Effects of livestock browsing and illegal harvesting on natural regeneration and ecology of balanites aegyptiaca in dinder biosphere reserve, Sudan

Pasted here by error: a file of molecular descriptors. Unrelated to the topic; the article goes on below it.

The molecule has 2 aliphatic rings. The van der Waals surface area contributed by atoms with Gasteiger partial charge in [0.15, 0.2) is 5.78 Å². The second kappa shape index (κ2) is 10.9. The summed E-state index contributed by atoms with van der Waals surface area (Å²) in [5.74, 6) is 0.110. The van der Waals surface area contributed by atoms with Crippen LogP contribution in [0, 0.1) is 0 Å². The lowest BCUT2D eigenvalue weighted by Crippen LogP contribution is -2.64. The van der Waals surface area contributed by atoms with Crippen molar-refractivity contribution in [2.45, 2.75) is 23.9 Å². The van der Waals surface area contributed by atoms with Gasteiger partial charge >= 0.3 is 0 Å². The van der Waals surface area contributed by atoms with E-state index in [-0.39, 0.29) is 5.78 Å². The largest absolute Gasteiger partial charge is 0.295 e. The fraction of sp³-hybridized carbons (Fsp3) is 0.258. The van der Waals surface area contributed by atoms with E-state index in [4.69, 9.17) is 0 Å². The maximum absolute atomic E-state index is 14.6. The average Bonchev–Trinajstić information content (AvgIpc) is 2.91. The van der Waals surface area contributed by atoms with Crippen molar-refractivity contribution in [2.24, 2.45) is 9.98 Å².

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Livestock browsing, and illegal harvesting often influence natural woodlands, rangelands, and biosphere reserves. However, the resulting tree species diversity, composition, and population structure have rarely been quantified. This study explored the status of tree diversity, composition, and the growth of Balanites aegyptiaca, across 100 sample plots of 25 m x 40 m at disturbed and non-disturbed sites in Dinder Biosphere Reserve, Sudan (DBR). The dendrometric parameters of B. aegyptiaca, fruit production, and the soil-chemical properties were also assessed in the same sample plots. Moreover, to examine the response of B. aegyptiaca seedlings and saplings to livestock browsing, the study used a stratified sampling design with four sites been browsed by goats, cattle, camels, and control, respectively. The study data was collected over two years from January 2019 to January 2021. It was observed that non-disturbed sites had double tree diversity than that of disturbed ones (T = 32.6, p < 0.001), and their seedlings and saplings constituted more than 70% of the entire population (F2,48 = 116.4, p = 0.034; F2,48 = 163.2, p = 0.021, respectively). The soil nitrogen and phosphorus contents beneath trees in non disturbed sites were almost double that of those in the disturbed site (F1, 196 = 68.1, p < 0.001; F1, 196 = 97.9, p < 0.001, respectively) while sodium and electrical conductivity were by about 50% lower (F1, 196 = 535.8, p < 0.001; F1, 196 = 16.1, p < 0.001, respectively). Mortalities of seedlings under goat browsing were four times higher than that under camel browsing and control and twice as high than under cattle browsing (F3,196 = 100.39, p < 0.001). Sapling mortality was three times higher under goat browsing compared to cattle and control (F3,196 = 73.4, p < 0.001). The study found that seedlings recover better than saplings, and, unexpectedly, goat browsing severely affected the natural regeneration of B. aegyptiaca in DBR. Illegal harvesting in DBR severely reduced tree structure and recruitment parameters of B. aegyptiaca, which might also impact soil fertility. Intensive monitoring and awareness-raising programs are urgently needed to conserve this vulnerable tree species.